Chávez Wrecks Venezuela, Democracy

Por Venezuela Real - 3 de Octubre, 2008, 11:43, Categoría: Imagen gobierno / Chávez

Roger F. Noriega
ON THE ISSUES / Miami Herald
September 19,  2008

Despite all appearances, Venezuelan president Hugo Chávez is not popular in his own country. While he is busy destroying the domestic economy, spending billions on vanity projects in foreign countries as the Venezuelan infrastructure crumbles, and supporting Colombian terrorists, his people are taking note. The November regional elections, while hopelessly rigged, are still a chance for the people to tell their president that they have had enough.

Only the most zealous or naive outsider would challenge the right of Hugo Chávez to wreck his own country. But we now know that he has converted his politics of rant and division into policies of criminality, terror, and aggression. And that is our business.

Guerrilla computer records captured on March 1 in a terror camp in Ecuador have confirmed lingering suspicions of Venezuela's substantial support to the narcoterrorists of the Colombian Revolutionary Armed Forces (FARC). Thus far, U.S. authorities have used these data to sanction three senior Chávez aides for aiding and abetting the FARC. One by one, other Chávez co-conspirators will be identified publicly and sanctioned summarily. And the "Bolivarian Republic" will be unmasked as an aggressive, bandit state that has provided material support to criminals, terrorists, and troublemakers who have sown instability throughout the Americas.

Let me be clear: our friends in the region can no longer pretend that this is a tug-of-war between the United States and Venezuela. Chávez's decision to expel U.S. ambassador Patrick Duddy and his rehashed assassination plots are merely desperate attempts to whip up anti-U.S. sentiments as a smoke screen to conceal his own shaky position at home. But, despite years of Chávez's idle threats, the United States continues to get at least 13 percent of its oil from Venezuela. Chávez knows that were he to interfere with these U.S. sales, he would be committing economic and political suicide. So, the United States is doing better than most in its dealings with Chávez. Venezuelans and their Latin American neighbors are paying the price for Chávez's corruption and imperialist project.

It is clear that Chávez has squandered the oil wealth of the Venezuelan people to fund the political campaigns of acolytes throughout the region. He has funneled money to internal groups that sow unrest and agitate against democratically elected governments. He backs political leaders who are committed to dismantling fragile democratic institutions and replacing them with authoritarian, intolerant regimes that thrive on political polarization and social division. These governments cloak themselves in anti-U.S. rhetoric as a cynical tactic to corner their internal enemies and hoard power—and perhaps because the United States is the only country willing to criticize their march backward to strongman populism.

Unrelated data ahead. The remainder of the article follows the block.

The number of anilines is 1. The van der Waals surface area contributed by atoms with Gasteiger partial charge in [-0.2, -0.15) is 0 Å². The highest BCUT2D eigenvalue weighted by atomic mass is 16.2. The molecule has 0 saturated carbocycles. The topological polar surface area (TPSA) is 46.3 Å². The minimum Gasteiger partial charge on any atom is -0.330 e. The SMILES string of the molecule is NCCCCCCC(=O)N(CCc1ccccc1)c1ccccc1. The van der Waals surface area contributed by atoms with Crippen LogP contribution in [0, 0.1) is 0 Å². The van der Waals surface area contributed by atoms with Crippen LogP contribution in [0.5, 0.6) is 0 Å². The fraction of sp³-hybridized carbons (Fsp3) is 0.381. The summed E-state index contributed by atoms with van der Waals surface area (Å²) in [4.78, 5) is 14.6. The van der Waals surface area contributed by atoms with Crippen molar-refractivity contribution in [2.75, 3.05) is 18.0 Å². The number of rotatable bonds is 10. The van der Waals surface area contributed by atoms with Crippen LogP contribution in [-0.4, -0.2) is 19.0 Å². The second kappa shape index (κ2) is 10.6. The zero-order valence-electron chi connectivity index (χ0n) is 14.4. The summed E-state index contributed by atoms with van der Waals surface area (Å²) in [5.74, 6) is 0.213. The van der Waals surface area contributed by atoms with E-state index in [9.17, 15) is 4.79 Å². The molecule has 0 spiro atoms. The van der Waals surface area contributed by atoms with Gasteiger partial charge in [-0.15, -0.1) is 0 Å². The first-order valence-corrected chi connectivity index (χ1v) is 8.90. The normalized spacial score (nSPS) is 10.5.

In Bolivia and Ecuador, for example, Chávez spear-carriers are warring with their own people, and it is difficult to see how any good is coming of their destructive agendas. But that is the way Chávez wants it; he makes trouble for trouble's sake. That is why he:

•  arranges warm greetings in Latin American capitals for President Mahmoud Ahmadinejad just as his Iranian regime is defying international nuclear safeguards;
•  props up the gasping Castro brothers' regime to prolong the torment of 11 million Cubans;
•  distracts weak Central American and Caribbean governments away from free-market solutions with the lure of debt-laden oil deals;
•  has willfully surrendered Venezuelan airspace to drug smugglers;
•  provides weapons, ammunition, and refuge to a terrorist group that is fighting a democratically elected neighbor and is preying on his ownpeople;
•  invites Russian bombers into the Western Hemisphere as if he is playing the last of his well-worn cards in an old, dangerous game;

So, how can such a rotten leader be so popular at home? The answer is simple: He is not. Although he holds sway with a cadre of poor who rely on his hand-outs, Venezuelans are not fools. They see how he has wrecked their economy and spent billions on vanity projects in foreign countries as their own infrastructure crumbles. They suffer from the rampant street crime bred by his lawless and unaccountable regime. They witness the staggering greed among his corrupt, socialist cohort. They know that no good can come of supporting terrorists.

If elections in Venezuela were not hopelessly rigged, they would have the democratic option of reining in Chávez at the November 23 regional elections. One way or another, expect Venezuelans to tell their reckless leader, "¡Basta, ya!" Enough, already!

Roger F. Noriega is a visiting fellow at AEI. His law and advocacy firm, Tew Cardenas, LLP, represents U.S. and foreign governments and companies.

 Related Articles:
 
• Full text of the AEI On the Issues article, including graphics






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